At the beginning of the play, I would say that Parris has some power and Hale has a lot of power. Parris is the preacher and Hale has been called in to look for witches.
By the end of the play, neither of these two has much power. Power has moved to the court (and Danforth) but also to Abigail Williams and the girls who are doing all the accusing.
I think that Miller is saying that power tends to get abused and to corrupt people. Abigail and others have started to use the trials to strike at their enemies. Danforth has become corrupted and cares more about his own image than about justice.
I find this an interesting question because the power always belonging to the Puritians and the courts which consisted of the elders and magistrates during the time of "The Crucible."
The women that you are referring to are Elizabeth and Abigail.
Abigail is working for the Proctors. She has an affair with John Procter. His wife learns of his misbehavior from John. She has the power as an employer to send the girl away and fire her. She does this.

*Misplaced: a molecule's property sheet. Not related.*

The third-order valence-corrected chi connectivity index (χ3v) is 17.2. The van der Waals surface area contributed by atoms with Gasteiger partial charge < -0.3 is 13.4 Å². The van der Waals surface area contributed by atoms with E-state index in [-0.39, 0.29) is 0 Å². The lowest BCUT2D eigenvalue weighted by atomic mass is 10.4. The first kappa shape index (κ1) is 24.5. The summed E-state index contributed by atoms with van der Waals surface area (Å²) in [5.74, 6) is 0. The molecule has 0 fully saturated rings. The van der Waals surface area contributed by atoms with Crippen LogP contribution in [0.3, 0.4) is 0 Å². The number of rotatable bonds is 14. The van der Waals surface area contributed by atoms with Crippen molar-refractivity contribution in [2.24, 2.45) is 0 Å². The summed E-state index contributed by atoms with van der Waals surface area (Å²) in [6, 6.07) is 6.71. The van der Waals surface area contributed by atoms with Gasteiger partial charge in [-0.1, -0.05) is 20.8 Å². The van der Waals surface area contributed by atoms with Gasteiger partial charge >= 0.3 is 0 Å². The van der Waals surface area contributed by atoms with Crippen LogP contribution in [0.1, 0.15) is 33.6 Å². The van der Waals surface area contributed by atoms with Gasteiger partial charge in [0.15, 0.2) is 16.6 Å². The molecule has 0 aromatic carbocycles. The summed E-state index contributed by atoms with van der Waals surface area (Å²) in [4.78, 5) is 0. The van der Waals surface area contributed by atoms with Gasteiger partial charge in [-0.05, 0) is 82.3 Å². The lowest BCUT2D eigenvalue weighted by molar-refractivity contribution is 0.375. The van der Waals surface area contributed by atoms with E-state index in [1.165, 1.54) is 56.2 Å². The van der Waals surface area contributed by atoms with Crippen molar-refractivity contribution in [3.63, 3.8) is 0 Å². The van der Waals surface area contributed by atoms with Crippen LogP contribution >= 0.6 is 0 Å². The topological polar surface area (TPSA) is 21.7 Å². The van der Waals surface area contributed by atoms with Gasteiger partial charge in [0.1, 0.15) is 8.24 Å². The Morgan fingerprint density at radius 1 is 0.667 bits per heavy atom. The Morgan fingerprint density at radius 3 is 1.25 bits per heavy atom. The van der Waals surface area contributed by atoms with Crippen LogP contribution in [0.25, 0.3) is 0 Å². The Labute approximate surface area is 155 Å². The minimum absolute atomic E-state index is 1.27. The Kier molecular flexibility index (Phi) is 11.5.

Abigail begins to lie about different people in the community. She accuses them of engaging in witchcraft and of hurting her through their spells and actions. She makes accusations against Elizabeth. Many of the people in the town have gone crazy about the idea of the witches being present. They believe Abigail. She has gained the power over Elizabeth.
Tom Putnam and his wife were n a land war against a woman named Rebecca. In order to get rid of her and solve their problems, when their child fell sick that accused that it happened because of Rebecca. They filed an allegation against her.
I was the belief that the devil existed among the community. Reverend Hale is bought in to determine if the devil is in Rebecca. However, this becomes the opportunity that Abigail needed in order to begin her dangerous games of allegations.
Miller suggests through his lay that power can be abused.